George Carew (diplomat)

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George Carew
Died13 November 1612
Other namesEarl of Totnes

Sir George Carew (died 13 November 1612) was an English diplomat, historian and Member of Parliament. [1]



He was the second son of Thomas Carew of Antony and brother of Richard Carew. He was educated at Oxford and entered the Middle Temple before travelling abroad. At the recommendation of Queen Elizabeth I, who conferred on him the honour of a knighthood, he was appointed secretary to Sir Christopher Hatton. Later, having been promoted to a Mastership in Chancery, he was sent as ambassador to the King of Poland. [2]

He sat in Parliament for St. Germans in 1584, for Saltash in 1586, 1588, 1593, and for St. Germans in 1597 and 1601.

The honour of knighthood was conferred upon him at the Palace of Whitehall on 23 July 1603. [3] According to Dudley Carleton, Carew rode north to meet Anne of Denmark in June 1603, in an unsuccessful attempt to gain an office in her household. [4]


He married Thomazine Carew, the daughter of Sir Francis Godolphin and his first wife Margaret Killigrew. [3] They had two sons and three daughters, including: [1]

Thomazine, or Thomasine, Lady Carew, was a lady-in-waiting to Anne of Denmark. [6] The queen gave her gifts of clothes she had worn, including in February 1610 at Whitehall Palace, a black satin gown in a plain bias cut, and another black gown with blue "galloons" or lace strips. [7] Lady Carew walked in the procession at Anne of Denmark's funeral in 1619 as a lady of the Privy Chamber. [8]


During the reign of James I he was employed in negotiations with Scotland and for several years was ambassador to the court of France. On his return he wrote a Relation of the State of France, written in the classical style of the Elizabethan age and featuring sketches of the leading persons at the court of Henry IV. It appears as an appendix to Thomas Birch's Historical View of the Negotiations between the Courts of England, France and Brussels, from 1592 to 1617, 1749. [note 1] The work A Relation of the State of Polonia , produced between 1598 and 1603, used to be attributed to Carew, but in 2014 Sobecki definitively identified John Peyton as the author and the coronation of James VI and I in 1603 as the date of completion. [9] Sobecki's identification is based on Peyton's letters about this work and the finding of a second copy of A Relation of the State of Polonia written in Peyton's hand and dated and signed by Peyton himself.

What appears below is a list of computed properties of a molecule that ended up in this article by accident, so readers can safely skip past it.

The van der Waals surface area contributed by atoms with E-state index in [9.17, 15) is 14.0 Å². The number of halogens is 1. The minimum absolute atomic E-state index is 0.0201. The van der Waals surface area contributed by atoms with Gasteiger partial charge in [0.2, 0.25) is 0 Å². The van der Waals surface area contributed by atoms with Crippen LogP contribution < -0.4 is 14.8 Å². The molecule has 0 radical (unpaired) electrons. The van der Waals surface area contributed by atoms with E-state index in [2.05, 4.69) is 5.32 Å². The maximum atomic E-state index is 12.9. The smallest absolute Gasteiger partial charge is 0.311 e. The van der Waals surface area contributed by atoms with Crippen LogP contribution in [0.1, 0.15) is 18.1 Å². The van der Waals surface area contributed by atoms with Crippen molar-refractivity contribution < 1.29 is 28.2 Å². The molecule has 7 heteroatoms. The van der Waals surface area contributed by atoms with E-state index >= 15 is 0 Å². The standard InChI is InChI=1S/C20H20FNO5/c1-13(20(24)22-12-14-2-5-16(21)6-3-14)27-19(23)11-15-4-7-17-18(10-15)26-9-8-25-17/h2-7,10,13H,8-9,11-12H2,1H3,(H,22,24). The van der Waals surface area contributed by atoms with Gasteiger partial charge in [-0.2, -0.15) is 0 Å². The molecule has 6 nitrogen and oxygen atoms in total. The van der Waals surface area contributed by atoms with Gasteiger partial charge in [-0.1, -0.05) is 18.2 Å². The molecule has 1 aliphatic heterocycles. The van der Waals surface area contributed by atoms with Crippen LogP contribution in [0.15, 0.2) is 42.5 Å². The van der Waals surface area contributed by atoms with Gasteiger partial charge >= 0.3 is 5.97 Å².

See also

Explanatory footnotes

  1. Full title: An historical view of the negotiations between the courts of England, France, and Brussels, from the year 1592 to 1617: Extracted chiefly from the MS. State-Papers of Sir Thomas Edmondes, Knt. Embassador in France, and at Brussels, and Treasurer of the Household to the Kings James I. and Charles I. and of Anthony Bacon, Esq; brother to the Lord Chancellor Bacon. To which is added, a relation of the state of France, with the characters of Henry IV. and the principal persons of the court, drawn up by Sir George Carew, upon his return from his Embassy there in 1609, and addressed to King James I. Never before printed. London: for A. Millar.

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  1. 1 2 "CAREW, George (d.1612), of Antony, Cornw. and Tothill Street, Westminster". History of Parliament Trust. Retrieved 25 March 2019.
  2. Chisholm 1911.
  3. 1 2 Courtney 1887.
  4. Henry Ellis, Original Letters, 1st Series vol. 3 (London, 1824), p. 82.
  5. "Carew, Francis I (c. 1598–1628), of Westminster", History of Parliament: the House of Commons 1604-1629, ed. Andrew Thrush and John P. Ferris, 2010.
  6. James Morrin, Calendar of the Patent and Close Rolls of Chancery in Ireland (London, 1863), pp. 654–655.
  7. Jemma Field, "The Wardrobe Goods of Anna of Denmark", Costume, 51:1 (March 2017), on-line supplement, p. 42 no. 347, 53 no. 452.
  8. John Nichols, Progresses of Anne of Denmark, vol. 3 (London, 1828), p. 541.
  9. Sobecki, Sebastian (23 August 2014). "John Peyton's A Relation of the State of Polonia and the Accession of King James I, 1598–1603". The English Historical Review. Oxford University Press. CXXIX (540): 1079–1097. doi:10.1093/ehr/ceu214.